Edexcel 9RU0
  • The A level course will extend and deepen the topic areas taught in AS and will focus on aspects of the society, history and geography of Russia and the arts. In addition students will study two literary works.

  • The same four skills will be developed as in the AS course, though the translation from SL to TL and the writing of literary essays will be given greater emphasis. However, oral competence and listening/reading comprehension maintain their importance.

  • Each class will be taught by 2 teachers. In addition, each student will be timetabled for individual oral preparation and practice with a native speaker.

  • Experience has shown that it is difficult to cope with sixth form work in languages without an A or A* at GCSE. Students without a sure command of the grammar and structures as taught up to GCSE are very unlikely to be successful at A-Level.

  • There will be 3 units at the end of Year 13 (end of A level):

    Paper 3: Speaking

    Paper 2: Written response to works and translation

    Paper 1: Listening, reading and translation

    Students will write a target language essay on two texts at A2. Speaking examination at A level is based on Independent Research (selected and carried out by the student). Russian Speaking exam at A level is conducted by internal examiners and marked externally.

  • We aim to develop awareness of various aspects of the societies in which the language is spoken, to develop study skills as a preparation for further study, the world of work or leisure and to provide an interesting course relevant to the needs of our students.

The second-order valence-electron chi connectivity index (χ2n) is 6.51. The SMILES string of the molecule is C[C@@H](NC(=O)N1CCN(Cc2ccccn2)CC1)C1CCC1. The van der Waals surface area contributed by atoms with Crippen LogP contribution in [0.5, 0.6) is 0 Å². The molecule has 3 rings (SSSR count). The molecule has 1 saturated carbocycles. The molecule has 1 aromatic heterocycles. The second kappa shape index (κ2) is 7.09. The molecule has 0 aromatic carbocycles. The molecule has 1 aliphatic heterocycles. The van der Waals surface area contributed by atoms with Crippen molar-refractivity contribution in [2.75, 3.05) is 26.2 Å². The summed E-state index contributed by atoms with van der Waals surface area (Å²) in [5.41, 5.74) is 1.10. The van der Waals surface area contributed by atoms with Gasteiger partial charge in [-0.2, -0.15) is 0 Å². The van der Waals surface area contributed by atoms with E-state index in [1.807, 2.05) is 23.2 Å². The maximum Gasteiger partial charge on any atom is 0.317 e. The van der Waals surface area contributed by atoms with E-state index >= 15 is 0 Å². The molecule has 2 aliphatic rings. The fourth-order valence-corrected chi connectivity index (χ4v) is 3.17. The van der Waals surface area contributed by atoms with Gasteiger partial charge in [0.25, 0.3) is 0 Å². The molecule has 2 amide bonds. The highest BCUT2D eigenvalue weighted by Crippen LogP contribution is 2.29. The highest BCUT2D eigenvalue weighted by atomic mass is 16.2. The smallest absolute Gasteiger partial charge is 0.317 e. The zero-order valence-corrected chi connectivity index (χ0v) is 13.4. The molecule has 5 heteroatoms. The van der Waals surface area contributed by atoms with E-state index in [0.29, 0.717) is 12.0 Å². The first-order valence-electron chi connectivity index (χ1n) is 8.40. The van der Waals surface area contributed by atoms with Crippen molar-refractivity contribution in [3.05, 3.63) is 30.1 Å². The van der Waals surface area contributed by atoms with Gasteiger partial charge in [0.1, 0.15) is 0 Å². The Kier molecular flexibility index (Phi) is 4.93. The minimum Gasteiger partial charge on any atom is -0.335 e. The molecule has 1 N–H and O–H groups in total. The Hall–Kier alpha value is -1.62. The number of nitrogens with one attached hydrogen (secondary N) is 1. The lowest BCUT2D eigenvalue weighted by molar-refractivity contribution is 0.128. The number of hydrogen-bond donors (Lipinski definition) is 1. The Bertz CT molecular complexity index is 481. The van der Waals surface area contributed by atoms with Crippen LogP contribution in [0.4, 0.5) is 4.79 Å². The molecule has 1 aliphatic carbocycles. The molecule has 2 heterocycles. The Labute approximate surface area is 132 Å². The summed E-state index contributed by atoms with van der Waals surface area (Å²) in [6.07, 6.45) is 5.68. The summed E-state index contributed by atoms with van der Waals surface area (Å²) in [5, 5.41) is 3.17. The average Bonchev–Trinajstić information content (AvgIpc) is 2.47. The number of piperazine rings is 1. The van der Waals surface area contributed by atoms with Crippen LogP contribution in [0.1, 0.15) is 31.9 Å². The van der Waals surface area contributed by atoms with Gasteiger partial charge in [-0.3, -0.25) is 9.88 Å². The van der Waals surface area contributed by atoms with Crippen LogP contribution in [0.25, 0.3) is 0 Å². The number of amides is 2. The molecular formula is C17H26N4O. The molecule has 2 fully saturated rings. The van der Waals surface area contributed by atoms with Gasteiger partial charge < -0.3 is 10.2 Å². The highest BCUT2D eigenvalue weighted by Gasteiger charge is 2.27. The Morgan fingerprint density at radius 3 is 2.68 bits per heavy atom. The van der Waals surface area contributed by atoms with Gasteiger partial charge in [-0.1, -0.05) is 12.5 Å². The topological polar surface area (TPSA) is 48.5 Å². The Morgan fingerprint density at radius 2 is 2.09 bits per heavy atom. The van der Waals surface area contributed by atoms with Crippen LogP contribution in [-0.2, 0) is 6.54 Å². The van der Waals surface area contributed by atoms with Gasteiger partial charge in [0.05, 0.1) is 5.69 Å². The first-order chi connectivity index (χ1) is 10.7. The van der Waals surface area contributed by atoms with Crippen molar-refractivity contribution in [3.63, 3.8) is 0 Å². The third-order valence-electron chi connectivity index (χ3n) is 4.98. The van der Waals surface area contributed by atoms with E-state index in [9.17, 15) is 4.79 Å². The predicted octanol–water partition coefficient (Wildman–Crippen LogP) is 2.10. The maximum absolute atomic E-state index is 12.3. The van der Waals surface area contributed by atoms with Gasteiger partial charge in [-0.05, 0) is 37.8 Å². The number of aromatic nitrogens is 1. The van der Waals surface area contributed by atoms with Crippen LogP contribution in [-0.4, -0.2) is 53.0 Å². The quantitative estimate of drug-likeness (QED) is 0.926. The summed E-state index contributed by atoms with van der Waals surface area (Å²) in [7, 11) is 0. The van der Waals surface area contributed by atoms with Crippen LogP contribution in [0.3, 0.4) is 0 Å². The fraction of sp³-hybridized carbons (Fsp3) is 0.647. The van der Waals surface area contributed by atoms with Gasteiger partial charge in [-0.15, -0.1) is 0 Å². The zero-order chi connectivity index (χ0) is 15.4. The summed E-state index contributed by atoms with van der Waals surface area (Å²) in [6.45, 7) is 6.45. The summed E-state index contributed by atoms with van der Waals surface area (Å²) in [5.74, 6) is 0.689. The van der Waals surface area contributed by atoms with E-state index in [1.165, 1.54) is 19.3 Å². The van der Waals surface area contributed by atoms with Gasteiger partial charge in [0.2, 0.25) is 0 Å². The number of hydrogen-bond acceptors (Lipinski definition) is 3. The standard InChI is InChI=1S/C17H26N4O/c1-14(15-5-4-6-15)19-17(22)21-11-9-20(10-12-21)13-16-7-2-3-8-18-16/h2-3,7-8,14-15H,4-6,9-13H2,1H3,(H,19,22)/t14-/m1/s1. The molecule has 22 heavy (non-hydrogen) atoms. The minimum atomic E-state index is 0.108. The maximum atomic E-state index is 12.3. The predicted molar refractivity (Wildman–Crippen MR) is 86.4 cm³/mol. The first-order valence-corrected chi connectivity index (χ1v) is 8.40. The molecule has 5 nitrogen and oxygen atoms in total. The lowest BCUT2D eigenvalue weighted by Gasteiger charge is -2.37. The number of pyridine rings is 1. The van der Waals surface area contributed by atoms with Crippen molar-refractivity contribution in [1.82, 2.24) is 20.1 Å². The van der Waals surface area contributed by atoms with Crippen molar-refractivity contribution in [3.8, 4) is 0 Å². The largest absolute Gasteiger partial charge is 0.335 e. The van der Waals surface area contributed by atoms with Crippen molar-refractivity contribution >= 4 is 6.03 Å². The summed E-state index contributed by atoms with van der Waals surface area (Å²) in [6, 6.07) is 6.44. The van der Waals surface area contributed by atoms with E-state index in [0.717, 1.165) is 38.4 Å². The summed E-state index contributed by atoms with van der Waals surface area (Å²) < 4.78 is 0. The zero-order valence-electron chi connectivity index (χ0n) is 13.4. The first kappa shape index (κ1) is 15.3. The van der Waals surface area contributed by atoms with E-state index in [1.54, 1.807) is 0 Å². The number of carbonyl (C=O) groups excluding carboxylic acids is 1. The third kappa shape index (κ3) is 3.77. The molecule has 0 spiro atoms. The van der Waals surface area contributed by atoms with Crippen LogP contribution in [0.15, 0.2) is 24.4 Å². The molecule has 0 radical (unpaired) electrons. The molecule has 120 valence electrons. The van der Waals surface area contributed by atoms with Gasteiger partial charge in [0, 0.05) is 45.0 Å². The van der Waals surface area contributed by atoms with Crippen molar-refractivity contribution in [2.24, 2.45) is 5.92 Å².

Languages are assuming an ever-increasing importance in today’s international world and many of our students are going on to university to study a language (often alongside a new language, economics, law etc.). Others are taking a language in the Sixth Form just out of interest for the subject or with a view to possibly using it later at their place of work.

    Increasingly employers are asking for evidence of modern language skills. A recent pamphlet from Cambridge University states: “it is important both from a specific career point of view, and from a broader educational perspective, that our science graduates can communicate and are perhaps fluent in another language”.

    Language graduates are more employable than those in computing, or science, or even business studies, according to the Higher Education Statistics Agency. According to the University Council of Modern Languages, surveys show that one in five respondents believe they have lost business because of language skill failures, and nearly half found languages and cultural issues were a barrier to international business. The ability to communicate with foreigners in their language is a valuable tool in this increasingly interdependent, global economy – as well as for helping with holidays!